The PM has given some clear indications about the government’s policy priorities for the year, and fairly typically the mainstream media has failed to provide much analysis or comment on this. The media focus is very much on the issue of caucus and cabinet renewal, but it is a mistake to think that renewal is just about different bums on parliamentary seats – it is not. A renewal of ideas, policies, and thinking is just as critical.Think about the National administrations of 1990 – 1999. In terms of the personnel, there was actually significant turnover, particularly of those at cabinet level. Jim Bolger, Max Bradford, John Banks, Philip Burdon, Paul East, John Falloon, Peter Gresham, Doug Kidd, and Denis Marshall are just some of the Ministers who turned over between 1993 and 1999. National’s Leader, Deputy, and Finance spokespeople all turned over within the three terms. Yet by 1999, the National government (crippled admittedly by a series of dodgy coalition arrangements) was seen as tired and out of ideas.So the vigour and vitality of a government is about far more than simply how new the MP’s and Ministers are. While it is clear that some new blood in the Labour lineup is needed over the next year or so, renewal is about far more than this. The PM’s recent comments have been positive in this regard. She has highlighted the following issues as key areas for work over 2007:EducationEducation has been highlighted as “the area (where) the initiatives need to go”. This is an excellent move. There is a clear need for increased investment, particularly in the compulsory sector where the case for increased operational funding is strongly made - and doing so will highlight the emptiness of John Key’s “aspirational” rhetoric. We will need to contrast increased investment in our schools with National’s default setting in this area – attacking teachers, whinging about NCEA without providing any solutions, and banging on about bulk funding as if it actually does anything to improve the delivery of education to children.The same should happen in regards to the implementation of the 20 hours per week free early childhood education policy. Getting every single three and four year old into early childhood education is one of the best things we can do to ensure that literacy, numeracy, and social cohesion improve – particularly in our poorer communities. This is an expensive policy and the implementation is difficult (the intransigence and greed of many private providers being a significant obstacle), but it is happening, and Key needs to be made to front up on whether a future National government would continue the investment, or spend the hundreds of millions on tax-cuts for mates in the Parnell millionaires club.If by the end of 2007 we have seen a significant increase to Operations funding for schools, fulfillment of the 20 hours free policy, and progress on the election pledge of reducing class sizes to fifteen for five year olds, then Labour will be able to head into election year with a clear record of using our national resources to invest in the core public services that matter to most people.Climate ChangeWith several policy papers out for public consultation, the government has succeeded in starting a national conversation about the issue. While it is clear that there are no quick and easy fixes, and that a strategy needs to be rolled out over a number of years to reduce our greenhouse gas emissions, it will be important that some policy work is concluded in 2007. Some tangibles need to be implemented by late this year or early next.There i[...]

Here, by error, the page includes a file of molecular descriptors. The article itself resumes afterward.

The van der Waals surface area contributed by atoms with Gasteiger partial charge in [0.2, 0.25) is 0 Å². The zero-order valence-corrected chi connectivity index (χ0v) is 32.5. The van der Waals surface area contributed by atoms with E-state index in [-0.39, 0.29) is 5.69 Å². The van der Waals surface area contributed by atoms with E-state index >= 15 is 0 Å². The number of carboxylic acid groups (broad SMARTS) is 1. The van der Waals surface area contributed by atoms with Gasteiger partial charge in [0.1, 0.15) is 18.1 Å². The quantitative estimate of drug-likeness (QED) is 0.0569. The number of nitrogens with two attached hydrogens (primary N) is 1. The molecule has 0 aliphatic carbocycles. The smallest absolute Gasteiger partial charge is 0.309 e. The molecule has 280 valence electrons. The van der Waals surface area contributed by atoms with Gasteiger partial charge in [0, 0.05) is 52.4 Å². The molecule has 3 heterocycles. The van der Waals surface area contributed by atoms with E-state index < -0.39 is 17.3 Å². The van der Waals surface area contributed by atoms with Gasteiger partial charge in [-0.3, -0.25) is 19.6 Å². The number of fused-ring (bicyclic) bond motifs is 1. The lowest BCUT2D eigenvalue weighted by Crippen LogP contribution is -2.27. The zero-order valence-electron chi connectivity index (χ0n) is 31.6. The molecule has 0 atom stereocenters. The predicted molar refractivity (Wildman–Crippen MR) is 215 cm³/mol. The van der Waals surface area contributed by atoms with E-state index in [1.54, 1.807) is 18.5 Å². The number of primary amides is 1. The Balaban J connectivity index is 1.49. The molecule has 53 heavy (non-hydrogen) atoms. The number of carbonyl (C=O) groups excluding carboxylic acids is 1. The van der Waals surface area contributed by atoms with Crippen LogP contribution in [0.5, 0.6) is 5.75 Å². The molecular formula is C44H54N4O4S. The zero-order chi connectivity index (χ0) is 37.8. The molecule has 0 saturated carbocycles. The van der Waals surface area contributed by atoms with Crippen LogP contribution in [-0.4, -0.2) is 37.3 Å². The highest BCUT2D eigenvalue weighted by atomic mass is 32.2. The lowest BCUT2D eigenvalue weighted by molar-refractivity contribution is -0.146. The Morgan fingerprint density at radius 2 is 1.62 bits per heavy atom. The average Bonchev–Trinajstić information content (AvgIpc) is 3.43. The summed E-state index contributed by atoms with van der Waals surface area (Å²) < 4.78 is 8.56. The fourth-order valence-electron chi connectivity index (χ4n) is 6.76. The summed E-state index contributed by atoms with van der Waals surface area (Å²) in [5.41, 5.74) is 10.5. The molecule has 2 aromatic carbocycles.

As the Bishop said to the Editor


The debate sparked by Bishop Richard Randerson’s recent comments in the Herald about the nature of God is significant for two reasons – the very fact that such a debate has taken place in the mainstream media, and the public intolerance displayed by some conservative Christians in response.For several surprising days this week, the dialogue and letters pages of the national paper have been dominated by responses to the Bishop’s acknowledgment that there is no scientific evidence for the existence of God, and his belief in God as something other than a guy with a beard “up there”. Letter writers, guest columnists, Herald writers, and other clergy all chimed into the debate. There was conservative outrage at this “heresy”, plenty of liberal letters making great use of the word “inclusive”, and a strident band of atheists maintaining that every calamity and genocide in history was the fault of the previous two groups.But there it was – a discussion about the nature of God laid out bare for all to see and think about. As the earlier heretic Lloyd Geering pointed out in the 1960s, this discussion is not new. Debate about the nature of God has gone on across all faiths, and within the Judeo-Christian tradition, since Adam was a boy – somewhere between six thousand and two million years ago. Biblical texts such as Song of Solomon, or Mark’s contributions to the New Testament strikingly talk about a God more along the lines of Bishop Randerson’s “God as life-giving spirit flowing through all creation”, than of a thunder bolt wielding chap in robes.Geering points out that across the Christian Church, clergy have been actively having this debate for at least a hundred years, and congregations have not been far behind. My feeling is however that most outside the Church are not aware of these strands of belief. Rather, it is the traditional image of God (with all that this implies – something I will write on more later) that most agnostics or atheists think of if asked to identify who/what ‘God’means. For most, it is a concept that in our post-enlightenment age simply doesn’t compute.For this reason, the opening up of the debate publicly can only be a good thing for the Church.Or at least it would be if the debate is conducted with respect and tolerance. Randerson’s comments were notable for this. Nowhere in them is any denigration of the traditional view of God, or criticism of traditional Christians for their genuinely held beliefs in this regard.Contrarily, the conservative reaction dripped with bile. Randerson was a “heretic”, he shouldn’t be a priest let alone a Bishop, the decline of the Church is down to people like him, he roasts tabby kittens in tubs of baby lard etc… It was a sadly predictable reaction, reflective of people with a siege mentality, and ignorant of the diverse strands of belief that have shaped Christianity over two thousand years.A traditional view of God is still relevant for many Christians, and will continue to be so. Equally, there is an alternative paradigm that views God and faith in a different that has many followers. Both groups need to work together in a spirit of irenicism to build a Church that stops looking inwards, and instead goes out into the community to seek justice for the kind of people that Jesus spent his time with – the poor, the sick, the dispossessed, and desperate.These people probably wouldn’t have even read the Herald this week.[...]